Spoiled for choice

Pens from £70 to £2,500 or even £5,000. With steel nibs and gold. Made from aluminium, silver, brass and plastic. From truly oversized to handbag-petite. In all the colours of the rainbow — if the rainbow included black and silver. Hailing from Italy, Germany, France, England, Wales and Ireland. From one-man bands and century-old ateliers.

We’re not even at the end of August yet and I’ve reviewed a dozen pens this month — and as you can see, wow, what variety, with five makers on the list being brand new to me.

There are pens here for every budget, every style. The only thing that lacked variety was filling mechanisms, with the designC being the sole pen to use anything other than a standard international converter.

Over the years I’ve managed to gain a bit of a reputation as a tough reviewer. I hope I haven’t strayed into nit-picker territory, but I’m not afraid to point out a rough edge, dodgy nib, sticky thread or inflated price tag. And although I had a few criticisms to dole out in August, looking back I’m impressed by simply how good many of these pens were. They were a joy to review.

There were high points of comfort, with pens like the Dupont Line D, Ben Walsh Gravitas, Rockster Troubleshooter and of course the Onoto Magna bringing relaxed grips in their own ways.

There were fabulous nibs filled with personality from Otto Hutt and Onoto, and, happily, plenty of just-plain-functional nibs, like the JoWos on the Maioras, the Bocks on the Gravitas and Troubleshooter, and the no-nonsense steel nail on the Dupont D Initial. I hope this is a sign that my nib QC luck has changed for good.

And of course there were some outstanding moments of aesthetic beauty and elegance, like the enamel of the Onoto Great Court and the marmite designC, the arcing guilloche of the design04 and the cheeky accent ring of the Rockster.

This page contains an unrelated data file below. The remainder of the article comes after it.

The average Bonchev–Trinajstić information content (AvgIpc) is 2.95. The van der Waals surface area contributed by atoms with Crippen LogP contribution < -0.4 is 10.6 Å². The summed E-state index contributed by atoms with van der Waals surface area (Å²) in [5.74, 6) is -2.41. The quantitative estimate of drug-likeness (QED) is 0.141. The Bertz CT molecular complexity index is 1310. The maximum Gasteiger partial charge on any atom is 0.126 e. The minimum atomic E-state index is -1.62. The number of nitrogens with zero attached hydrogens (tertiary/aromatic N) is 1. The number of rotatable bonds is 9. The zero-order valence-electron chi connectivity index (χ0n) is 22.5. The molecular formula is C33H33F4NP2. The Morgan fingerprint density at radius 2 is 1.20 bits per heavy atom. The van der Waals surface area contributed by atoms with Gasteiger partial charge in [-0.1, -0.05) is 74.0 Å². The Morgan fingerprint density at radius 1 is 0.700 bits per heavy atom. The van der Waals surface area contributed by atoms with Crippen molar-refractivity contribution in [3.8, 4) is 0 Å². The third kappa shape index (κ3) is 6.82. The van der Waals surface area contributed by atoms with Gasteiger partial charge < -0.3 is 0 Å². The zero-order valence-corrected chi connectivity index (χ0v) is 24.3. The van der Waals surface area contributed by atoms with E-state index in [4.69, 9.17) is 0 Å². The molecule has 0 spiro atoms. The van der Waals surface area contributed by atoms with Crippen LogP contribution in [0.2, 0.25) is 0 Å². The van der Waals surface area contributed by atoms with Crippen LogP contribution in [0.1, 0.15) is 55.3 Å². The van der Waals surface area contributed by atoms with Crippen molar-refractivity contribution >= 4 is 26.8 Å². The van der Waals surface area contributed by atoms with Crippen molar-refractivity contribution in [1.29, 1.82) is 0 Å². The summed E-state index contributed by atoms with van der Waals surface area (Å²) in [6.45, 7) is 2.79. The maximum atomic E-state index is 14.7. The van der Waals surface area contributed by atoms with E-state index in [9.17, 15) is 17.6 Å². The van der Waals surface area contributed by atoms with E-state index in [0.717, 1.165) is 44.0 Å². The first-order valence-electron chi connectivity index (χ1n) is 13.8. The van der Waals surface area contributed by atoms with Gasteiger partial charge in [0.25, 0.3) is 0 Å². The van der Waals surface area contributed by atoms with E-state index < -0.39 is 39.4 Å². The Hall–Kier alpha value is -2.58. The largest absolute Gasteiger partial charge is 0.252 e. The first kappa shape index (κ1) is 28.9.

There were innovations of practicality too, like the half-turn cap threads of the design06, the seductive click of the Dupont cap, the sprung clips of the Otto Hutts and the drop-resistant points of the Gravitas.

New in my pen cases (some to review) there are more goodies: the refined Otto Hutt design07 in sterling silver. The ultra-bling oversized Estie in sparkly green Diamondcast. The utilitarian TWSBI Eco in Cement Grey. A custom pen, using custom resin, from new UK maker Loft Pens. And that’s just for starters.

I haven’t even touched on some of the wonders I was invited to handle at the Montblanc boutique this week: pens studded with diamonds and sapphire glass, or featuring engraved silver, semi-precious stones, stained glass, checkered wood, unique nibs, and works of micro engineering that literally made my jaw drop — with prices in the tens of thousands in some cases. Can I afford them? No. But I’m glad they exist.

I guess what I’m trying to say is: we’re living in a great time to be a pen addict. Sure, vintage flex is a sad memory, but there literally has never been so much choice: from big century-old brands, pen-turners continuing the tradition, and new ambitious minds forging their own paths. At the same time, there’s never been so little risk of getting a pen that leaks or cracks or is simply uncomfortable. The bar is very, very high.

So: time to look back and raise a glass. Then let’s face the future and see what happens in September and beyond!

2 thoughts on “Spoiled for choice

  1. Cheers Ant. It would be interesting to get an idea of the blogs, vlogs and email subscriptions that you enjoy.
    None of our business of course, but if you ever felt like sharing what pen related or otherwise material you enjoy consuming.


    • Well off the top of my head, I probably follow many of the same blogs that you do. I don’t watch pen videos or listen to podcasts, but I read Gentleman Stationer, Pencilcase Blog, Well Appointed Desk, Pen Addict, Rupert Arzeian, Ed Jelley, Fountain Pen Quest, Hand Over That Pen, Mountain of Ink, Scrively, and probably a few others I’ve forgotten.

      Liked by 1 person

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